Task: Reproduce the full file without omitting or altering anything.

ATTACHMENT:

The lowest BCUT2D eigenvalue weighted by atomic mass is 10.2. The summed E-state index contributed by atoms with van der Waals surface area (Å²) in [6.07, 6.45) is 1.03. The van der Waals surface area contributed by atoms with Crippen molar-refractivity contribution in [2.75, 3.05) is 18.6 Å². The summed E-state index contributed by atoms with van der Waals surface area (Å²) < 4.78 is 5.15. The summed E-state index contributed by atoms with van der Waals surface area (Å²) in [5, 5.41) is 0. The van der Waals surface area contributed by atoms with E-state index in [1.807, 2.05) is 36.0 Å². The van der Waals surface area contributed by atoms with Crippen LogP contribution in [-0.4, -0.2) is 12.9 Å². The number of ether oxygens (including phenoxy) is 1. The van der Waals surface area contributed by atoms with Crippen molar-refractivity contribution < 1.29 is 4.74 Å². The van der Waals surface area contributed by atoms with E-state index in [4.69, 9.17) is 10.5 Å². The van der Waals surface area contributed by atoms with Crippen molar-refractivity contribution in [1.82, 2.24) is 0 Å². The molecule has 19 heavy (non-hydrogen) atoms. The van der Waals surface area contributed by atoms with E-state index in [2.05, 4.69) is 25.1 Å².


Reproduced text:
The lowest BCUT2D eigenvalue weighted by atomic mass is 10.2. The summed E-state index contributed by atoms with van der Waals surface area (Å²) in [6.07, 6.45) is 1.03. The van der Waals surface area contributed by atoms with Crippen molar-refractivity contribution in [2.75, 3.05) is 18.6 Å². The summed E-state index contributed by atoms with van der Waals surface area (Å²) < 4.78 is 5.15. The summed E-state index contributed by atoms with van der Waals surface area (Å²) in [5, 5.41) is 0. The van der Waals surface area contributed by atoms with E-state index in [1.807, 2.05) is 36.0 Å². The van der Waals surface area contributed by atoms with Crippen LogP contribution in [-0.4, -0.2) is 12.9 Å². The number of ether oxygens (including phenoxy) is 1. The van der Waals surface area contributed by atoms with Crippen molar-refractivity contribution < 1.29 is 4.74 Å². The van der Waals surface area contributed by atoms with E-state index in [4.69, 9.17) is 10.5 Å². The van der Waals surface area contributed by atoms with Crippen molar-refractivity contribution in [1.82, 2.24) is 0 Å². The molecule has 19 heavy (non-hydrogen) atoms. The van der Waals surface area contributed by atoms with E-state index in [2.05, 4.69) is 25.1 Å².